The Peculiar Illusions of Western Liberals

Many western liberals seem to have lost the capacity to distinguish between the good and bad of their own cultures.

Everyone loves individual freedom, not least those who have suffered under the colonial boot. But in western cultures individual liberty has been raised to cult status, distorting social perceptions.

Not that western societies are based on individual freedom, far from it. While there is an idealistic version of western liberalism, the actual historical project of Anglo-American liberalism has always been one of freedoms selectively applied to benefit powerful elites.

That is why the ‘English Revolution’ of the 17th century led to a massive explosion in private slave trading, the 18th century ‘American Revolution’ spoke of universal liberties as it expanded the largest slave system in human history, while the English liberals of the 19th century eulogised British colonialism and north American neoliberalism of the 20th and 21st centuries has driven war after war for ‘hegemonic’ domination.

Yet at the level of popular western culture, including amongst many of those critical of their own social systems, individualism and libertarianism remain very popular. Indeed, for many, individualism has become an article of faith and a substitute for mature social principle.

That has led to a series of peculiar illusions, even amongst those who are otherwise critical of their own neo-colonial regimes.

These liberals are misled by their constitutive or methodological individualism (seeing individual freedom as foundational rather than a fruit of social development), by a consequent limited appreciation of social struggles and social achievements and by an imperious voice and self-image, which requires them to pronounce with apparent authority on virtually everything.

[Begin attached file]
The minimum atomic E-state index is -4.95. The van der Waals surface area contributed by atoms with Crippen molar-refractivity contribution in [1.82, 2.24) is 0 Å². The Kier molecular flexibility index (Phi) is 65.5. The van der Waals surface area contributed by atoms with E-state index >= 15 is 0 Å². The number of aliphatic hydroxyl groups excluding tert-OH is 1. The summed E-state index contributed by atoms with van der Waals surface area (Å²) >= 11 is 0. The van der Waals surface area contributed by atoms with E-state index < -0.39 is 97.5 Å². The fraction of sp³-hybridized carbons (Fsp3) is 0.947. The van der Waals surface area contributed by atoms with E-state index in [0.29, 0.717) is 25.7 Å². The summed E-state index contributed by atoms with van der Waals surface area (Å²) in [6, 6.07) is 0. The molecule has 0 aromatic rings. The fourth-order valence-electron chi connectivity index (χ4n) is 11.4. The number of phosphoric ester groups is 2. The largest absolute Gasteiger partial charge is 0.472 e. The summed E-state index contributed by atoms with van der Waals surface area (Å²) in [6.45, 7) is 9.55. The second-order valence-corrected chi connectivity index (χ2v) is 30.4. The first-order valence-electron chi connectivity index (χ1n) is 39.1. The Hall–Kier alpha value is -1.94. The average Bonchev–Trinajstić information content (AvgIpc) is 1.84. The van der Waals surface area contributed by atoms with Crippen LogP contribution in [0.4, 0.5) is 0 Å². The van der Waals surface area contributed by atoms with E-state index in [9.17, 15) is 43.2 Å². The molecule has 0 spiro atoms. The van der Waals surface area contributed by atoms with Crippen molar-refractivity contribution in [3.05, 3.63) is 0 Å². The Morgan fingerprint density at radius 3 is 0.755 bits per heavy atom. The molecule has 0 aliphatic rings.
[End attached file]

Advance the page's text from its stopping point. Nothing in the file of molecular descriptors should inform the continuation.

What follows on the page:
This is a very western mix, little of it is seen in post-colonial cultures.

Most recently we have seen the imperious western liberal voice aimed at Cuba, after the Miami instigated riots of 11 July 2021. Despite a huge social media campaign from the USA, calm returned quickly to Cuban streets.

Cuba is still suffering the illegal six decade economic blockade from Washington, combined with the COVID-19 pandemic, which wiped out the island’s tourist industry.

That did not stop a western left liberal petition collecting 500 signatures, calling for the release of Frank García Hernández, a “Cuban historian and Marxist”, and others. He had been arrested with others as Cuban police looked for vandals and those linked to the Miami subversives, who are paid by the US government to mount attacks on Cuba.

Never mind that Cuba has very little police violence or arbitrary detention. In Latin America traditions of police brutality are seen far more in Colombia, Brazil and Chile, Washington’s allies. Regardless, these ‘left intellectuals’ felt the need to jump on the colonial media bandwagon against Cuba, so as to add their voice.

Never mind that Frank García Hernández had been arrested by mistake (he was an observer at the protests) and was released within 24 hours, before the western petition was even published. This small fact seems to have escaped the authors of the petition.